NARCOS: SEASON 3
NETFLIX OUT NOW EPISODES VIEWED 5
SHOWRUNNER Eric Newman CAST Pedro Pascal, Damián Alcázar, Francisco Denis, Alberto Ammann, Pepe Rapazote, Matias Varela
PLOT Following the death of its leader Pablo Escobar, the reign of the Medellín Cartel has come to an end, with the Cali Cartel rising to take his place. DEA agents begin work trying to take it down, but soon discover the magnitude of the task in front of them.
“PABLO DIES” ANNOUNCED the pre-release publicity for Narcos Season 2, signalling the end for Pablo Escobar was nigh. And so he did. He had to — he died in real life, and there’s very little to be done in terms of writing around that. Which makes Season 3 a soft reset — some characters remain, most notably Pedro Pascal’s DEA agent Javier Peña who takes over voiceover duties, but it’s conceivable (if you concentrated really hard) that you could skip the first two seasons and start here.
With its leader shot through the head, the Medellín Cartel is no more, but the cocaine trade didn’t stop, and neither did the United States’ ill-fated War On Drugs. The Medellín’s place was simply taken by another group — the Cali Cartel. With four men at its head — brothers Gilberto (Alcazar) and Miguel (Denis) Rodriguez, Pacho Herrera (Ammann) and their man in New York, Chepe Londono (Rapazote) — the Cali are a different proposition. Where Pablo was fire, these men are ice. Pablo would kill then use the bodies as theatrical warnings not to cross him; the Cali simply wrap their victims in razor wire, throw them into the Cauca river, and let the barbs rip them to pieces as they bloat. The fish will do the rest.
But most importantly, the Cali Cartel has spent time and money integrating itself into Colombia’s administrative infrastructure. This means calls from the US embassy are monitored, informants are picked up as they gather evidence and undercover agents are splashed across the front pages of the papers. The DEA is hamstrung, its investigation initially struggling to get off the ground. And there’s a deadline. The Cali Cartel is pulling a Michael Corleone — they’ve struck a deal, the aim being they’ll be legitimate businessmen within six months. After that, they can’t be touched.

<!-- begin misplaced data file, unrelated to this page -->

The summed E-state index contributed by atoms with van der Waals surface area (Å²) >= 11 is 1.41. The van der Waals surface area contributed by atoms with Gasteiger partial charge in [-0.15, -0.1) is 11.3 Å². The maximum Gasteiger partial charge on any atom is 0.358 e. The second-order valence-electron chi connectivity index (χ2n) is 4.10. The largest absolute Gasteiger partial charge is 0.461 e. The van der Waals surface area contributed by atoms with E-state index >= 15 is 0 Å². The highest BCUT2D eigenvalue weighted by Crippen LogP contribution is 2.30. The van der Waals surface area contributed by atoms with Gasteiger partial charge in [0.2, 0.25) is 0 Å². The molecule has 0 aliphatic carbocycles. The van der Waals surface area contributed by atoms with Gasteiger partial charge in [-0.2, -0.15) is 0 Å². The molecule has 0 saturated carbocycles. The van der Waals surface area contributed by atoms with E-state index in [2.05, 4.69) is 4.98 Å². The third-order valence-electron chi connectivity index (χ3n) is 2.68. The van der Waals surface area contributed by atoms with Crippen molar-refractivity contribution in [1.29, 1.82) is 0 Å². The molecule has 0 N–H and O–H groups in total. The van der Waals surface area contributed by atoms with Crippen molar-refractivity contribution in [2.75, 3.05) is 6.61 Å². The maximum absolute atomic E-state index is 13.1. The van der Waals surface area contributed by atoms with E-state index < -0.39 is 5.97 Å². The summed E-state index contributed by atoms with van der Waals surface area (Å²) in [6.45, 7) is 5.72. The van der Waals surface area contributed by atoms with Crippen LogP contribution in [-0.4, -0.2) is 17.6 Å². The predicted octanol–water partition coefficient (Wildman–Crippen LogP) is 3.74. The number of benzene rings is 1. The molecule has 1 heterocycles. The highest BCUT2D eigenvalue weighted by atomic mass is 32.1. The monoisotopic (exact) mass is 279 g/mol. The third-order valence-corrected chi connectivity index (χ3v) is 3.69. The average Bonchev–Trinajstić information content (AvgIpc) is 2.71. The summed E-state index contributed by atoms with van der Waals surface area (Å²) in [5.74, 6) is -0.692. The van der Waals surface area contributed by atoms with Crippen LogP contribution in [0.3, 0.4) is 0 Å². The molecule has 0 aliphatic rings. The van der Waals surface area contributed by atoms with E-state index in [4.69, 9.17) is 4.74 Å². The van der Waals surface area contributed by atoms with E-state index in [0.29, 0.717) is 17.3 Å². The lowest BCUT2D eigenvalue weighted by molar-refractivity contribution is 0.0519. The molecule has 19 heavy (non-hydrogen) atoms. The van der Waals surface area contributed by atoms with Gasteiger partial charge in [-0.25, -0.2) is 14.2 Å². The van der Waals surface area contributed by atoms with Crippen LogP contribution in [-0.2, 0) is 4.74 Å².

More than ever it’s an ensemble piece but there are two characters who stand out — one on each side of the law. Pascal as Agent Peña is a compelling presence, effortlessly taking on lead good-guy duties as he attempts to navigate the bureaucracy the cartel has put in his way. And then there’s new character Jorge Salcedo (Varela), the Cali’s head of security. He wants out to start his own (legitimate) business, but he’s asked to stick around (told to, in effect — cartels don’t tend to give people options) until the illegal activity is wrapped up. He has a wife pulling him one way, potential business partners he needs to keep happy, the DEA to keep at bay and a member of the cartel who, feeling slighted, wants to sabotage his attempts to go straight. It’s a similar balancing act to the one Tony Soprano had to manage — the spinning plates threatening to come crashing down at any moment.
Rewarding and intricately plotted, this latest season balances its drama with set-pieces of excruciating tension (Salcedo hiding evidence during a raid stands out) while doling out just enough information to allow you to follow the complex world of the ’90s cocaine trade without it becoming a history lesson. It remains one of the finest shows on TV.
VERDICT Continuing after the death of a main character, especially one as charismatic as Pablo Escobar, is hardly an easy task, but the writers have managed it without breaking sweat. Pablo is dead, long live Narcos.